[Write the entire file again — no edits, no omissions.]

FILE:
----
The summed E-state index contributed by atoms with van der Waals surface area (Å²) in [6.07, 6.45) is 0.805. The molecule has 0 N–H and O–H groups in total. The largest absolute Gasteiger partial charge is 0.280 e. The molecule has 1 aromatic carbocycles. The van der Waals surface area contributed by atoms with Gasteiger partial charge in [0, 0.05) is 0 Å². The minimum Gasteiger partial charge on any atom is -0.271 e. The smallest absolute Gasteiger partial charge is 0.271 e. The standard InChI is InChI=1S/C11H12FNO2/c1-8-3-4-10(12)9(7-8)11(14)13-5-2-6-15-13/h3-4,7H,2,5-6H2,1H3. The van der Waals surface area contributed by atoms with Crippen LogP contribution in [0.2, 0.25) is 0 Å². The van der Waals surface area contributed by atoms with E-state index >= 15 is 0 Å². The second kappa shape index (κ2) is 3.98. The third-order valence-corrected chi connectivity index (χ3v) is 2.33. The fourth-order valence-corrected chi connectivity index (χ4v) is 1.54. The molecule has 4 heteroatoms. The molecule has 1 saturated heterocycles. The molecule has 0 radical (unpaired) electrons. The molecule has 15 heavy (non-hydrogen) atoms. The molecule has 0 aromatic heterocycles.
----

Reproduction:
The summed E-state index contributed by atoms with van der Waals surface area (Å²) in [6.07, 6.45) is 0.805. The molecule has 0 N–H and O–H groups in total. The largest absolute Gasteiger partial charge is 0.280 e. The molecule has 1 aromatic carbocycles. The van der Waals surface area contributed by atoms with Gasteiger partial charge in [0, 0.05) is 0 Å². The minimum Gasteiger partial charge on any atom is -0.271 e. The smallest absolute Gasteiger partial charge is 0.271 e. The standard InChI is InChI=1S/C11H12FNO2/c1-8-3-4-10(12)9(7-8)11(14)13-5-2-6-15-13/h3-4,7H,2,5-6H2,1H3. The van der Waals surface area contributed by atoms with Crippen LogP contribution in [0.2, 0.25) is 0 Å². The van der Waals surface area contributed by atoms with E-state index >= 15 is 0 Å². The second kappa shape index (κ2) is 3.98. The third-order valence-corrected chi connectivity index (χ3v) is 2.33. The fourth-order valence-corrected chi connectivity index (χ4v) is 1.54. The molecule has 4 heteroatoms. The molecule has 1 saturated heterocycles. The molecule has 0 radical (unpaired) electrons. The molecule has 15 heavy (non-hydrogen) atoms. The molecule has 0 aromatic heterocycles.